Prime Minister Boris Johnson has been pressed to take an interest in the growing pension scams issue to stop it becoming a “national scandal”.
In an open letter to the PM, Andy Agathangelou, founder of the Transparency Task Force, said the Prime Minister’s support was key and that under “leadership through visible personal interest”, Parliament could stop pension scams reaching “pandemic-like proportions”.
The letter followed a meeting with the prime minister last week to discuss the scams issue.
It also urged other members of the government to show leadership and called on Chancellor Rishi Sunak to support the proposal drafted by Margaret Snowdon, chairwoman of the Pension Scams Industry Group, for a tax amnesty for pension scam victims.
According to Mr Agathangelou, this would enable HMRC to treat pension scam victims more fairly and stop it from having to “profit from the proceeds of crime”.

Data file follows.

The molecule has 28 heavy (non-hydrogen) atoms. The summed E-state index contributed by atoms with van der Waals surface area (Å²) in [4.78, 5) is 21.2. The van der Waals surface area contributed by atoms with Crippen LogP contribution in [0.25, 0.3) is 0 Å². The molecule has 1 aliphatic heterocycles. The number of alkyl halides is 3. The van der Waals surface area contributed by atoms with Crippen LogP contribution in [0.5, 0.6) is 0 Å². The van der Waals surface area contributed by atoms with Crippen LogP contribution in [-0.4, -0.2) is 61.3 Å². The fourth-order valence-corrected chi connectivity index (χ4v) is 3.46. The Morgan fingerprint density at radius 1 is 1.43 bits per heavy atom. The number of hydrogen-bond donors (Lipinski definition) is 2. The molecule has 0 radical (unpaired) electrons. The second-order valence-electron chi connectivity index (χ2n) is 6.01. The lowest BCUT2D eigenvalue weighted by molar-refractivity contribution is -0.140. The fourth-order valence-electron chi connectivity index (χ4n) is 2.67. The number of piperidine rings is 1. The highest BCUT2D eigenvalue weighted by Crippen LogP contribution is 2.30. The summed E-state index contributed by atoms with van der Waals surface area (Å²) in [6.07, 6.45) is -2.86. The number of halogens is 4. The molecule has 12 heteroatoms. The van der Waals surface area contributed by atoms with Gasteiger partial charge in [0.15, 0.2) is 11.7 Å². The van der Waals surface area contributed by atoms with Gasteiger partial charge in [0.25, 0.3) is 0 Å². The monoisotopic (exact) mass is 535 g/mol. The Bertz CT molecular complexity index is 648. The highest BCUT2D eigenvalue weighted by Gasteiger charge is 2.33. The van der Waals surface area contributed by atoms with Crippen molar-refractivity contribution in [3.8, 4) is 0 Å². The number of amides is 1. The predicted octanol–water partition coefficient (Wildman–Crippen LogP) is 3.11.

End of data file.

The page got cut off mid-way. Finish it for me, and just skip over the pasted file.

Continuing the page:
In August the Financial Conduct Authority warned more than £30m had been lost to pension scams in the past three years alone, with individual losses ranging from less than £1,000 to as much as £500,000.
Mr Agathangelou warned Mr Johnson to not underestimate the scale of the problem or the ingenuity of scammers to adapt and come up with new ways to steal savers’ pensions.
The letter praised the leadership already shown by Bob Blackman, chairman of the newly formed All Party Parliamentary Group on Pensions Scams and chairman of the Work and Pensions committee Stephen Tims, who has just opened an inquiry on pension scams.
The WPC inquiry is expected to run until November.